From 2006-2008, I went back to school and studied Computer Science, with a little graphic design and website building on the side. The idea of code answered more of my questions. This time, it was computer C++ and HTML. I could look at the CSS and JavaScript and HTML, and I could see the end product. It just made sense to me.

I looked down at my iPhone. What made it work? How could I make it work better? Most people would have watched some YouTube videos or purchased a book. I turned to Apple and declared – teach me. A short time later, I was an Apple Certified iOS Technician.

In the decade or so, I became interested in code on a much larger scale. What if the world had source code like a webpage or my iPhone? I saw a few paths before me. Science – biology, physics, anatomy… But there are very educated, very passionate people tinkering with this code. I realized I could spend my life dedicated to science and still not have the answers I was looking for. Instead of studying and defining the code that displayed reality, I decided to look into the exceptions. What breaks the code? In what real-world application might I see an error?

I began compiling notes on a few missing persons and unexplained death cases. I kept seeing that word – unexplained. Everything up to that point had been based in observation and documentation. As an insurance investigator, I noted that the truth – how the accident actually happened – existed independently from those who observed it. One person had sun in their eyes. Another person was looking down, and only saw the aftermath after they heard the collision. Both drivers thought they had a green light. I pulled signal timing charts and confirmed the signals were working properly on that day, and there’s no way they both had the green light. Eventually, after interviewing witnesses, drivers, passengers, and pedestrians, I had a pretty good picture of what probably occurred. But what if the story had no logical conclusion?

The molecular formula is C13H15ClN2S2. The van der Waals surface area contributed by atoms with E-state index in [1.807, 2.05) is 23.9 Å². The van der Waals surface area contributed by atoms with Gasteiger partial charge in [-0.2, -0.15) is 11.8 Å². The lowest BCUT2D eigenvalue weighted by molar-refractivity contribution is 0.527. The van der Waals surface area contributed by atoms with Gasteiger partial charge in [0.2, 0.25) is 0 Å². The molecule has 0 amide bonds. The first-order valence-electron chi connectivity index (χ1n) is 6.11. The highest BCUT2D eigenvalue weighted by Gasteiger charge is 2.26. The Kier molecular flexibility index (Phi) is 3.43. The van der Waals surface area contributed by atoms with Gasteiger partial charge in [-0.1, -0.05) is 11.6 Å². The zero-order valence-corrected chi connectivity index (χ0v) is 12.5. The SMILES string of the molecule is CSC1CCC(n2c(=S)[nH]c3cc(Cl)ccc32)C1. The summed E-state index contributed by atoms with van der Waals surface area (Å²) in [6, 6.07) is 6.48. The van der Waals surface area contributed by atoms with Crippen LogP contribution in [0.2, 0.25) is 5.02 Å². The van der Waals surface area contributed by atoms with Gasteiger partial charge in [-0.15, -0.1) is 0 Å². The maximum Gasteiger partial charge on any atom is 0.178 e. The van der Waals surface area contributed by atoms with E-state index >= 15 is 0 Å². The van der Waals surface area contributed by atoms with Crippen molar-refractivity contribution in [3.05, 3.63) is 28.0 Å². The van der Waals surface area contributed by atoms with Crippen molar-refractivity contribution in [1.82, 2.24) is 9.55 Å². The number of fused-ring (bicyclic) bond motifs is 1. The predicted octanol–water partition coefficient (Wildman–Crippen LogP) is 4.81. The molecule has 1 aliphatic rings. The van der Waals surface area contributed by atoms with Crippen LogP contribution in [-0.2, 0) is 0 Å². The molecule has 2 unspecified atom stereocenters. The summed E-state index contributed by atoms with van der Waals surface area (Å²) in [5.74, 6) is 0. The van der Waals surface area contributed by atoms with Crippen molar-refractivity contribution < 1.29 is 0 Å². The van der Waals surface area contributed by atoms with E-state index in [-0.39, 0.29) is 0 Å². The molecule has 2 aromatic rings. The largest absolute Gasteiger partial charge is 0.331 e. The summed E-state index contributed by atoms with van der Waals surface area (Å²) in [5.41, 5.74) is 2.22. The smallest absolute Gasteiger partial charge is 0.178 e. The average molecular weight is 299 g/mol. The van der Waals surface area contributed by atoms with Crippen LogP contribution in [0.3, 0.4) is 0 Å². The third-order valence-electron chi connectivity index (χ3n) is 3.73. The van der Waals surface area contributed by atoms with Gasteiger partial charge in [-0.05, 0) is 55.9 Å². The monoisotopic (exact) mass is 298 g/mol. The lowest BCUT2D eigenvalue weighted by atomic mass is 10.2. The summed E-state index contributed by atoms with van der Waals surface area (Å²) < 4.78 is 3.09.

I base my life and my beliefs around what I can observe and replicate. What I really needed to find was something that existed outside of those rules. And in this “I can’t believe I’m looking into this” moment, I started looking at videos of what were believed to be ghosts. Most were blurry or grainy. Some could have been a shadow or the wind. But I found enough information on the internet about these unexplained cases that my interest was piqued. This. This was the error in the code I was looking for. 

But it’s not enough to observe and document. I wanted to share. I picked up photography as a means of documenting and sharing things that mattered to me. And I started creating graphics to explain what I was thinking or feeling.

I am a licensed Private Investigator with an interest in iPhone optimization and unusual research. I’m fascinated by the code and mechanics that make things work. Share this path with me. Maybe I can help you find a piece of information or a lost relative. Maybe we can shred a bad video or sit in awe while watching a good video for the 93rd time. Maybe you like a photo I took, or a graphic I made hit home. However you got here, welcome.